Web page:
Common painkillers may increase fall risk in people with cognitive decline

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In a new study from Texas A&M University, researchers found that older adults with cognitive impairment are two to three times more likely to fall compared with those without cognitive impairment.

What’s more, the increasing use of pain medications for chronic pain by older adults adds to their fall risk.

Risks associated with falls include minor bruising to more serious hip fractures, broken bones and even head injuries.

With falls a leading cause of injury for people aged 65 and older, it is an important public health issue to study in order to allow these adults increased safety and independence as they age.

Although the elevated risk of falls due to the use of pain medication by older adults has been widely studied, less is known about how pain medication use affects falls risk of older adults living with cognitive impairment.

In the study, the team examined a national sample to identify the link between pain medication use and falls among older adults based on their cognitive status.

The researchers found that among the 7,491 community-dwelling participants in the study, 8.3% had possible dementia.

People living with dementia took medication for pain more frequently than those with no dementia.

These people were more likely to report at least one fall in the past month and worry about falling down and balance/coordination.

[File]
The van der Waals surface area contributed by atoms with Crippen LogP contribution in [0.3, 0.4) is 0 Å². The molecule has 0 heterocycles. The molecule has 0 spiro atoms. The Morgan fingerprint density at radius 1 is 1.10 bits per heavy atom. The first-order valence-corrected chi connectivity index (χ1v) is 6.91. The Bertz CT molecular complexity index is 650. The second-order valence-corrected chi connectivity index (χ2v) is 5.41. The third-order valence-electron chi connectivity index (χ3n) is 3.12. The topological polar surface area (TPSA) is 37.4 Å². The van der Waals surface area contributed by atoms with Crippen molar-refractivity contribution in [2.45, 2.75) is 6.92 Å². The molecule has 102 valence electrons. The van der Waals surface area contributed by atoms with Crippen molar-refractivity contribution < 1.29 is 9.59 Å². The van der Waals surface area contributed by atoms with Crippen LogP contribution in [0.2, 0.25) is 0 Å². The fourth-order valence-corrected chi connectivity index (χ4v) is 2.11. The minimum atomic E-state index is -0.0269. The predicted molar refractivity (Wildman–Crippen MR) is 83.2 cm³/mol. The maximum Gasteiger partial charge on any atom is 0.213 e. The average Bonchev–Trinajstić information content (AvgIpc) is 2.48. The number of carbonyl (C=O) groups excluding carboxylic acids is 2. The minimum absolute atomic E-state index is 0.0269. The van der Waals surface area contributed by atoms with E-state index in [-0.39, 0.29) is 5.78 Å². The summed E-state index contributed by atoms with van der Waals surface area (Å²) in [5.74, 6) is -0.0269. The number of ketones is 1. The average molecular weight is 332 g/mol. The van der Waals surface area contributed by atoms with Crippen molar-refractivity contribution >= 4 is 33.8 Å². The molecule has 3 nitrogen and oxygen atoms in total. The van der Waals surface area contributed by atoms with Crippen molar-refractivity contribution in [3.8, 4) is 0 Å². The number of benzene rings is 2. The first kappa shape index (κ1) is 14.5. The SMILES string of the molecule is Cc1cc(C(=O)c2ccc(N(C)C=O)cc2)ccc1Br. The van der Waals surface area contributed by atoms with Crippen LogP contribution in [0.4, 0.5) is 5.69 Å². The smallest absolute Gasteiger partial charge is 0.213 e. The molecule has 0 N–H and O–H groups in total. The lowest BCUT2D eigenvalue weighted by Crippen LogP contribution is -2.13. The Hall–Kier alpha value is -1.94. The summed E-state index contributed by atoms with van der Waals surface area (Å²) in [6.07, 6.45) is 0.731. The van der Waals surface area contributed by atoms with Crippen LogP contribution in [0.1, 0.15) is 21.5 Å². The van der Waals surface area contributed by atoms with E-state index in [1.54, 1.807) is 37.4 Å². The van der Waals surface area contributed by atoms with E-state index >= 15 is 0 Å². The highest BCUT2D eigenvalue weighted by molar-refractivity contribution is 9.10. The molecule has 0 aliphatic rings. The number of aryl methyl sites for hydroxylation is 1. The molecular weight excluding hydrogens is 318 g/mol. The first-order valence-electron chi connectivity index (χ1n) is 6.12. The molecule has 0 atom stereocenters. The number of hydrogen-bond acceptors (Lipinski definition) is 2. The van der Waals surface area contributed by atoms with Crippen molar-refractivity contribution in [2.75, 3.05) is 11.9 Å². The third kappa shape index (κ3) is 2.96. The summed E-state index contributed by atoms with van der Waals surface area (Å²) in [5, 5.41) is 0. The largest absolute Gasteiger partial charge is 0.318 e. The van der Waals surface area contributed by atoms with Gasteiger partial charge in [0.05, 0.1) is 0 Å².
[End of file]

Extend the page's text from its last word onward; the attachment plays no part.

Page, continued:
In addition, researchers found an increased likelihood of recent falls was linked to pain medication among persons with probable dementia, and that taking pain medication two days a week or more was also linked to an increased risk of falls among those with probable dementia.

These results support that the risk of falls linked to pain medication is elevated among those with higher levels of cognitive impairment.

The team says the different links of pain medication with falls by cognitive status can be partly explained by the severity of cognitive impairment among older adults.

If you care about dementia, please read studies about choline in meat and eggs may help reduce your risk of dementia and findings of unhealthy blood pressure in middle and late life could increase dementia risk.

For more information about dementia prevention and treatment, please see recent studies about these high blood pressure drugs may protect against Parkinson’s, dementia, Huntington’s, and results showing that walking patterns may help identify specific types of dementia.

The study is published in Age and Ageing. One author of the study is Aya Yoshikawa.

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